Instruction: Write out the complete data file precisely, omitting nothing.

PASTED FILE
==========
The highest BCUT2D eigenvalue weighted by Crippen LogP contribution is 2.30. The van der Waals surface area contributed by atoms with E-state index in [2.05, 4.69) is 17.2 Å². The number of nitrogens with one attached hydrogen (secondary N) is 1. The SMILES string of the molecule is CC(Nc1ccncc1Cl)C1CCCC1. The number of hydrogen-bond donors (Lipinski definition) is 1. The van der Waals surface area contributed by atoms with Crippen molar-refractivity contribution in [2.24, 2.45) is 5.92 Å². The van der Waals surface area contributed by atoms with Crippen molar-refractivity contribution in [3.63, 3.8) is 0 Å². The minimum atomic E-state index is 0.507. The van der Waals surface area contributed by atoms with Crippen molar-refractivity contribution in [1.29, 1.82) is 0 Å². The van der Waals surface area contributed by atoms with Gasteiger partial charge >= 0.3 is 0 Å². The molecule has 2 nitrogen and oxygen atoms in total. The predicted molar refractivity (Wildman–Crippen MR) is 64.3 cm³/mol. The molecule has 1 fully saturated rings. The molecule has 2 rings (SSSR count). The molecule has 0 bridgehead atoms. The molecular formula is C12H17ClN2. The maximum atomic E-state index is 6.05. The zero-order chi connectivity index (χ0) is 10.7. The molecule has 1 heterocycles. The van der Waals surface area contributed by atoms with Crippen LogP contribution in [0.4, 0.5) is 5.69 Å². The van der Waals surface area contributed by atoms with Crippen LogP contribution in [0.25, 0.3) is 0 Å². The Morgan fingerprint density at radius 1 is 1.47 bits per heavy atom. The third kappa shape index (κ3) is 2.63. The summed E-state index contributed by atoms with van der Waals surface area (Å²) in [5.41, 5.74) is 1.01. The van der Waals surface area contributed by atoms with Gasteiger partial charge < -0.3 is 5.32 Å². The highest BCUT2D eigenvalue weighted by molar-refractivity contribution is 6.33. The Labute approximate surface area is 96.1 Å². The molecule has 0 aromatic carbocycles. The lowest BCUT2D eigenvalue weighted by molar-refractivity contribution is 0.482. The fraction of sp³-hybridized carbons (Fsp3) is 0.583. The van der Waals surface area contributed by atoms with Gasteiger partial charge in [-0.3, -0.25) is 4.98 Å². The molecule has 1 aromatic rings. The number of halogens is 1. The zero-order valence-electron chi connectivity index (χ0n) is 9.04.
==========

The highest BCUT2D eigenvalue weighted by Crippen LogP contribution is 2.30. The van der Waals surface area contributed by atoms with E-state index in [2.05, 4.69) is 17.2 Å². The number of nitrogens with one attached hydrogen (secondary N) is 1. The SMILES string of the molecule is CC(Nc1ccncc1Cl)C1CCCC1. The number of hydrogen-bond donors (Lipinski definition) is 1. The van der Waals surface area contributed by atoms with Crippen molar-refractivity contribution in [2.24, 2.45) is 5.92 Å². The van der Waals surface area contributed by atoms with Crippen molar-refractivity contribution in [3.63, 3.8) is 0 Å². The minimum atomic E-state index is 0.507. The van der Waals surface area contributed by atoms with Crippen molar-refractivity contribution in [1.29, 1.82) is 0 Å². The van der Waals surface area contributed by atoms with Gasteiger partial charge >= 0.3 is 0 Å². The molecule has 2 nitrogen and oxygen atoms in total. The predicted molar refractivity (Wildman–Crippen MR) is 64.3 cm³/mol. The molecule has 1 fully saturated rings. The molecule has 2 rings (SSSR count). The molecule has 0 bridgehead atoms. The molecular formula is C12H17ClN2. The maximum atomic E-state index is 6.05. The zero-order chi connectivity index (χ0) is 10.7. The molecule has 1 heterocycles. The van der Waals surface area contributed by atoms with Crippen LogP contribution in [0.4, 0.5) is 5.69 Å². The van der Waals surface area contributed by atoms with Crippen LogP contribution in [0.25, 0.3) is 0 Å². The Morgan fingerprint density at radius 1 is 1.47 bits per heavy atom. The third kappa shape index (κ3) is 2.63. The summed E-state index contributed by atoms with van der Waals surface area (Å²) in [5.41, 5.74) is 1.01. The van der Waals surface area contributed by atoms with Gasteiger partial charge < -0.3 is 5.32 Å². The highest BCUT2D eigenvalue weighted by molar-refractivity contribution is 6.33. The Labute approximate surface area is 96.1 Å². The molecule has 0 aromatic carbocycles. The lowest BCUT2D eigenvalue weighted by molar-refractivity contribution is 0.482. The fraction of sp³-hybridized carbons (Fsp3) is 0.583. The van der Waals surface area contributed by atoms with Gasteiger partial charge in [-0.3, -0.25) is 4.98 Å². The molecule has 1 aromatic rings. The number of halogens is 1. The zero-order valence-electron chi connectivity index (χ0n) is 9.04.